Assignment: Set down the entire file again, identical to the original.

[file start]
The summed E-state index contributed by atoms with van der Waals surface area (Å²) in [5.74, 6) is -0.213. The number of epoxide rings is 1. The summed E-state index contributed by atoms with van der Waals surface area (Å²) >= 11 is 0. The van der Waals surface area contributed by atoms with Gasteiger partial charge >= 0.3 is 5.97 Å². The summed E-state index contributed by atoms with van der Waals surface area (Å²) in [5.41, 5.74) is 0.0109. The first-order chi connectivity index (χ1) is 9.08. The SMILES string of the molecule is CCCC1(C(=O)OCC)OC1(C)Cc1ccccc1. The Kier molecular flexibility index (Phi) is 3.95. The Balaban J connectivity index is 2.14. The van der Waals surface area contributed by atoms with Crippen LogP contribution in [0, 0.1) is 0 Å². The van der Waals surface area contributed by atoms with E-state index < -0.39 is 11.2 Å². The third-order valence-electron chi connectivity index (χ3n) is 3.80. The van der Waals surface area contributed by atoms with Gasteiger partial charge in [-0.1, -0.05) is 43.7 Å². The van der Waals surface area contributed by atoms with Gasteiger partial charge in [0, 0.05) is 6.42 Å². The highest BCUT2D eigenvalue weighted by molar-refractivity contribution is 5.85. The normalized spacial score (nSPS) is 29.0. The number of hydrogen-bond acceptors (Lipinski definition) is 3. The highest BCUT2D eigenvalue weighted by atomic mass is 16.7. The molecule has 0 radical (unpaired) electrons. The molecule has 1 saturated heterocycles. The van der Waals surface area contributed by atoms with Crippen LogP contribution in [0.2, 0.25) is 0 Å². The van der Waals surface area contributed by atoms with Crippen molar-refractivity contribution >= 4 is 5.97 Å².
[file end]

The summed E-state index contributed by atoms with van der Waals surface area (Å²) in [5.74, 6) is -0.213. The number of epoxide rings is 1. The summed E-state index contributed by atoms with van der Waals surface area (Å²) >= 11 is 0. The van der Waals surface area contributed by atoms with Gasteiger partial charge >= 0.3 is 5.97 Å². The summed E-state index contributed by atoms with van der Waals surface area (Å²) in [5.41, 5.74) is 0.0109. The first-order chi connectivity index (χ1) is 9.08. The SMILES string of the molecule is CCCC1(C(=O)OCC)OC1(C)Cc1ccccc1. The Kier molecular flexibility index (Phi) is 3.95. The Balaban J connectivity index is 2.14. The van der Waals surface area contributed by atoms with Crippen LogP contribution in [0, 0.1) is 0 Å². The van der Waals surface area contributed by atoms with E-state index < -0.39 is 11.2 Å². The third-order valence-electron chi connectivity index (χ3n) is 3.80. The van der Waals surface area contributed by atoms with Gasteiger partial charge in [-0.1, -0.05) is 43.7 Å². The van der Waals surface area contributed by atoms with Gasteiger partial charge in [0, 0.05) is 6.42 Å². The highest BCUT2D eigenvalue weighted by molar-refractivity contribution is 5.85. The normalized spacial score (nSPS) is 29.0. The number of hydrogen-bond acceptors (Lipinski definition) is 3. The highest BCUT2D eigenvalue weighted by atomic mass is 16.7. The molecule has 0 radical (unpaired) electrons. The molecule has 1 saturated heterocycles. The van der Waals surface area contributed by atoms with Crippen LogP contribution in [0.2, 0.25) is 0 Å². The van der Waals surface area contributed by atoms with Crippen molar-refractivity contribution >= 4 is 5.97 Å².